Ever wonder how to get perfectly flaky grilled fish on the grill? This recipe is the simplest and best way to grill just about any firm white fish!
Author:Melissa Griffiths - Bless this Mess
Total Time:20 minutes
1 firm white fish, I used Louisiana Drum (about 4 large fillets)
1 ½ teaspoon Kosher salt
1 teaspoon freshly ground black pepper
Good quality olive oil, about ½ cup
Additional coarse sea salt
1 or 2 lemons cut into wedges
½ cup chopped parsley, optional
Rinse the fish and lay it onto paper towels. Use the paper towels to pat the fish dry and place the fillets on a wire rack (a baking or cooling rack placed inside of a baking sheet works great to catch any drips and spills).
Sprinkle half the salt and half the pepper over the fish. Carefully drizzle half of the olive oil over the seasoned fish. Using a pastry brush or your fingers, evenly distribute the oil all over that side of the fish. Flip the fish over on the rack and repeat with remaining salt, pepper, and oil. Let the fish rest and marinade while you fire up the grill.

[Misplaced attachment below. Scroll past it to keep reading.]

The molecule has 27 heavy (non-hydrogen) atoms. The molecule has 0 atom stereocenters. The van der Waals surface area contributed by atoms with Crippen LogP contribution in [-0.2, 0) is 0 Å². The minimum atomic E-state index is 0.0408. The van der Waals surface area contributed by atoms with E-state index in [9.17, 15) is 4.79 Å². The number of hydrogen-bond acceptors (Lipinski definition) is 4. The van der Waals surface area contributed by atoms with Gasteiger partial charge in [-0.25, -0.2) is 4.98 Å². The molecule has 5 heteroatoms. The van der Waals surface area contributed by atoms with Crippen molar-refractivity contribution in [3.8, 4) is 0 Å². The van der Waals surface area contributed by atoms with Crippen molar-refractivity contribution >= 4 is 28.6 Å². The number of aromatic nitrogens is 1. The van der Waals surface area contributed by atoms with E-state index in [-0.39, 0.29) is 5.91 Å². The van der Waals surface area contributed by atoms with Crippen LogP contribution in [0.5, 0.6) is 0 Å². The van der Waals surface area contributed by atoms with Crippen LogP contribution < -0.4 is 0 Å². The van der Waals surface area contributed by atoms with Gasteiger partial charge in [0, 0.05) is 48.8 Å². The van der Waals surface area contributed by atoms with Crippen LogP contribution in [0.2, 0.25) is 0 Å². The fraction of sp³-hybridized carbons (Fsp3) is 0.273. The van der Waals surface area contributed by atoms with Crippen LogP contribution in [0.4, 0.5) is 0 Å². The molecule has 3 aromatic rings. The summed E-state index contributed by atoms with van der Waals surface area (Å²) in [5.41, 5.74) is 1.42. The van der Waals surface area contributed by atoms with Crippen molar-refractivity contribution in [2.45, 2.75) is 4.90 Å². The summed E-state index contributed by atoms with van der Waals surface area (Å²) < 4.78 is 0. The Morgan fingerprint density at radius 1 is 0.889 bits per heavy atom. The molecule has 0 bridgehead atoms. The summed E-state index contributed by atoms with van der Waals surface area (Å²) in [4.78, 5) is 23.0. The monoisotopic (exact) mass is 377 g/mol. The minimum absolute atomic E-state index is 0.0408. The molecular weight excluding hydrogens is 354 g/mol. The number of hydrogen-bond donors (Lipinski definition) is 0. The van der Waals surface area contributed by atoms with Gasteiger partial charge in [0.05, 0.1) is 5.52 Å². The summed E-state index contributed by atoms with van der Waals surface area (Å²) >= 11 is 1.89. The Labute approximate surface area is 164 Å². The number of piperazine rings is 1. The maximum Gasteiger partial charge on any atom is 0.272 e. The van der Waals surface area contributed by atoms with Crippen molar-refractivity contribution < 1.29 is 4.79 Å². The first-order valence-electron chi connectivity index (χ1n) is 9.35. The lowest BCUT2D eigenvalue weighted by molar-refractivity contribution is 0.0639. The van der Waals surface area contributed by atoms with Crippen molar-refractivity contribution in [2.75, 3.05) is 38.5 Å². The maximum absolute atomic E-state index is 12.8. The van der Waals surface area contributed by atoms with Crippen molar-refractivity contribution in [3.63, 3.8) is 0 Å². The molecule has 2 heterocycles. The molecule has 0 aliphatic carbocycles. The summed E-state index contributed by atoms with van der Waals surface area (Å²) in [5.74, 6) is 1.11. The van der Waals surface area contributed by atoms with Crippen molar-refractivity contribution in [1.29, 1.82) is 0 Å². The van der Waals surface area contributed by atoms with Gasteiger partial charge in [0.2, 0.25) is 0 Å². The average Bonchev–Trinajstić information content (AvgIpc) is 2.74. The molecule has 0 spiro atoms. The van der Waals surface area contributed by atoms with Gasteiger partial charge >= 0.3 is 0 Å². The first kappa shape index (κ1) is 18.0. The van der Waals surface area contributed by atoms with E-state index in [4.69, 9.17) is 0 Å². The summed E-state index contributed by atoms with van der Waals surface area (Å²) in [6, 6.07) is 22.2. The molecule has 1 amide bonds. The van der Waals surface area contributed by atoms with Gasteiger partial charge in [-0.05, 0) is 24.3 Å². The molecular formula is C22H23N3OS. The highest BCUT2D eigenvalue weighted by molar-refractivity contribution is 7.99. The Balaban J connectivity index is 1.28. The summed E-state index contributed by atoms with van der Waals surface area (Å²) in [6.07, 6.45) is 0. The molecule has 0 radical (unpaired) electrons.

Turn your grill on to high and allow it to heat for 5 to 10 minutes until the grill is very hot. Carry the fish out and open the lid to the grill, it should be very hot. Use a brush to scrap the grill grate clean and then lower the temperature to low. Place the fish on the grill, close the lid, and leave the fish to cook with the lid closed, without turning for 7 to 10 minutes (chances are really good your fish will be done right at 7 minutes unless it is very thick, check it 7 minutes!).
The fish should be white and flakey when you test it with the end of a paring knife. Using a metal spatula remove from the grill.
Sprinkle with additional sea salt and lemon juice before serving and then serve with additional lemon slices and chopped parsley to suit individual tastes (the first squeeze of lemon isn’t optional, it makes it amazing, but additional lemon and parsley are up to you or your guests. I didn’t feel like this tasty dish needed anything extra because it was excellent as it was).
You can use this cooking method for just about any firm white fish such as catfish, tilapia, pollock, and cod.